@ladyjane85 Keep a positive attitude and all will be well surgery helps most people. 19lin

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Thank you ladyjane85 for your good wishes. I like your positive attitude. So true that dressing up & looking nice can help you face the day in a better mood. I’ve also found that I cannot wear flat shoes; wedge heels feel better. Thanks to everyone for posting to Twokitties.

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@suebreen54

I live in the Adirondack mountains and I don’t have a community pool or physical therapy near I don’t drive. And my son and wife have four kids so it’s to much to go.
I think if you go to a pain clinic and sign their papers making an agreement to follow their rules. If your in sever chronic pain and you can’t function you will be given the appropriate pain relief narconic or not. Has anyone tried epidurals

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@marieh

I have had a neurostimulator for about 5 years now. It works wonders for me. The only drawback to it is that it only works for the area it has been placed for. If you have L-1 to L-5 pain and it is placed for those discs it will not work for your neck area unless you have another one implanted. Mine can be adjusted to work more on one side than the other if my pain is radiating more on one side. I can do that myself. I have also had the programmer adjust the area slightly with her device when I had hip surgery. But there are limits to what the adjustments are and they can’t make it go up or down a disc. I believe it has kept my med use at the same dose for the past 5 years instead of having to have it increased. It it a gentle massaging type vibration and can be programmed with several different types of massage feelings. I can turn between them if I need a stronger one on a day where the pain is worse. It has to be programmed by the nurse who was there during my implant or a rep from the company. I just see her once a year, she loads up my controls with the ones I want and I’m set. If I wish to change anything all I have to do is call her and meet her at my Pain Mgmt office. I only wish my body would stop falling apart disc wise because I could use another one for my neck now. As far as fatigue as others have talked about, gabapenten will cause fatigue in me but the medication does help me. My Vit D level was extremely low because I’m not outside a lot. Taking a dose of that my Dr has prescribed has started to help some. It’s not all perfect now but most days more than not, my pain is more manageable with the stimulator and my medication. I hope this helps some. Thank you for this site to talk and thank you for reading. ❤️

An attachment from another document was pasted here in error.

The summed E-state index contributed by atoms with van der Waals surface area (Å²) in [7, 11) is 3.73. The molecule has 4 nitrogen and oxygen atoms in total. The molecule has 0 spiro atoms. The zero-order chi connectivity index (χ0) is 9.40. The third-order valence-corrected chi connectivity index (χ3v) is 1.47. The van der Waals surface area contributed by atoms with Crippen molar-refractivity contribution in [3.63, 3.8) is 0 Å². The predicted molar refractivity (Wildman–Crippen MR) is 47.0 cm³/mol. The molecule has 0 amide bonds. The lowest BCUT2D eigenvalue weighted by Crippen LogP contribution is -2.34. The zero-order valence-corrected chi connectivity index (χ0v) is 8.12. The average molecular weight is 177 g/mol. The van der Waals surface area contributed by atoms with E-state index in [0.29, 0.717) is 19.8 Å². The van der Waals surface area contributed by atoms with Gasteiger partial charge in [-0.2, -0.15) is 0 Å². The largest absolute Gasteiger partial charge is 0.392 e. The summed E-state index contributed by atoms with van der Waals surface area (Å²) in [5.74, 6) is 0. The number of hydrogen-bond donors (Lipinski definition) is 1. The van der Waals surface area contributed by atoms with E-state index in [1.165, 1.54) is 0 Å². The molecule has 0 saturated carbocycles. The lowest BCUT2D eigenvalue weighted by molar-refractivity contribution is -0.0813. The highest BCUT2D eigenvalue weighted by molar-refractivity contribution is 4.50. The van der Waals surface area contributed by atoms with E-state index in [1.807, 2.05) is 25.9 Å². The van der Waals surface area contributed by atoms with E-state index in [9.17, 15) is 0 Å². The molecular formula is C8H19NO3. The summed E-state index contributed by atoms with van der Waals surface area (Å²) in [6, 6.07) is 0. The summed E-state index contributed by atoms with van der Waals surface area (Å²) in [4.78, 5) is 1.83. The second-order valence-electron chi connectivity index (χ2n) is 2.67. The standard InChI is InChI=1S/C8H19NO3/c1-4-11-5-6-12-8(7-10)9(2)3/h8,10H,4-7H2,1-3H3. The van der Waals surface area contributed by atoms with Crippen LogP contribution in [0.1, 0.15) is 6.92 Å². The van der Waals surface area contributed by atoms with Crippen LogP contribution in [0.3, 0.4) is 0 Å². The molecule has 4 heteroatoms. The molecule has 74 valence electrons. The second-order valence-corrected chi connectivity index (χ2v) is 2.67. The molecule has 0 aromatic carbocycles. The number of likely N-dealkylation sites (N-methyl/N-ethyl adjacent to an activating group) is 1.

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@19lin

I have had several spinals, but they were very painful and I was unsure how helpful they were, I needed them mostly for sciatic pain and I could not get in fast enough when the sciatic pain was bad. 19lin

Sent from Windows Mail

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I have had several blocks, epidurals and other nerve blocks. None of mine have hurt with the exception of the steroid flare pain a couple days post injection. And like someone else had posted I find that the relief depends on who did the injections and if the actual spot was hit dead on. They are not meant to last forever. I was told they are a temporary relief to a permanent problem. I’m sorry you don’t get to get in fast enough. Like you I have sciatic pain and it can be some of the worst pain I have ever felt. I go to a fantastic pain mgmt group that I can call and get a same day appt to be evaluated for an injection that day. They have a surgery center down stairs from their offices and I can go right down and get an injection if the Dr says I can. It’s been a life saver.

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@mlemieux

This is a wonderful discussion. So many pain sufferers need to know how pain affects people differently. Managing pain is more of an art form than science, but the two go hand in hand.

The four biggest areas of pain management I always look at for myself are:
1) Brain receptors
2) Targeted pain on areas of the body
3) Stress relief
4) Diet and exercise

I mean when it comes to the “science” of pain, we could simply take medications that disrupt pain receptors in the brain limiting neurons from firing, but in my experience (i.e. opiates, and the like) also have a negative affect on the quality of life, giving pain patients what is known as “brain fog”, loss of memory, sleep disorder and so on.